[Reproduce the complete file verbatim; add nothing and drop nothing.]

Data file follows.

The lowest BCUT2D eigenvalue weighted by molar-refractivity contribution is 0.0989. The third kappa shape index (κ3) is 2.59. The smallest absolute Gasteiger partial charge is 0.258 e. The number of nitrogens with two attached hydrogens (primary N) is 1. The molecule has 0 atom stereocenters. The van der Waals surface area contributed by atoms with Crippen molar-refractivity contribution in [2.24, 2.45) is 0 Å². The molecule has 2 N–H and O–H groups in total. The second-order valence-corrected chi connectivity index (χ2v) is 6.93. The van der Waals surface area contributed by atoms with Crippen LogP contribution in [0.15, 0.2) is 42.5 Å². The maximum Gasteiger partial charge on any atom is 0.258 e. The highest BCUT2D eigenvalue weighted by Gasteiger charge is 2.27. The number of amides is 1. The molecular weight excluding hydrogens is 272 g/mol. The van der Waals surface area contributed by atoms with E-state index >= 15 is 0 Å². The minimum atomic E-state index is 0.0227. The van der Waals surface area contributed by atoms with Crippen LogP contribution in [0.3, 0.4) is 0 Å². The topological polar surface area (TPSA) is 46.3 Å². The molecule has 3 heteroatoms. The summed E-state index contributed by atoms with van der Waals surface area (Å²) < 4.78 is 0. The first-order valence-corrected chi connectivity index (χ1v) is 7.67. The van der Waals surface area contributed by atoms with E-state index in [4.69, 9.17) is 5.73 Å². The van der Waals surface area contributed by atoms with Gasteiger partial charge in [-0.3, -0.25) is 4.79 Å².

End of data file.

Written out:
The lowest BCUT2D eigenvalue weighted by molar-refractivity contribution is 0.0989. The third kappa shape index (κ3) is 2.59. The smallest absolute Gasteiger partial charge is 0.258 e. The number of nitrogens with two attached hydrogens (primary N) is 1. The molecule has 0 atom stereocenters. The van der Waals surface area contributed by atoms with Crippen molar-refractivity contribution in [2.24, 2.45) is 0 Å². The molecule has 2 N–H and O–H groups in total. The second-order valence-corrected chi connectivity index (χ2v) is 6.93. The van der Waals surface area contributed by atoms with Crippen LogP contribution in [0.15, 0.2) is 42.5 Å². The maximum Gasteiger partial charge on any atom is 0.258 e. The highest BCUT2D eigenvalue weighted by Gasteiger charge is 2.27. The number of amides is 1. The molecular weight excluding hydrogens is 272 g/mol. The van der Waals surface area contributed by atoms with E-state index >= 15 is 0 Å². The minimum atomic E-state index is 0.0227. The van der Waals surface area contributed by atoms with Crippen LogP contribution in [0.3, 0.4) is 0 Å². The topological polar surface area (TPSA) is 46.3 Å². The molecule has 3 heteroatoms. The summed E-state index contributed by atoms with van der Waals surface area (Å²) < 4.78 is 0. The first-order valence-corrected chi connectivity index (χ1v) is 7.67. The van der Waals surface area contributed by atoms with E-state index in [4.69, 9.17) is 5.73 Å². The van der Waals surface area contributed by atoms with Gasteiger partial charge in [-0.3, -0.25) is 4.79 Å².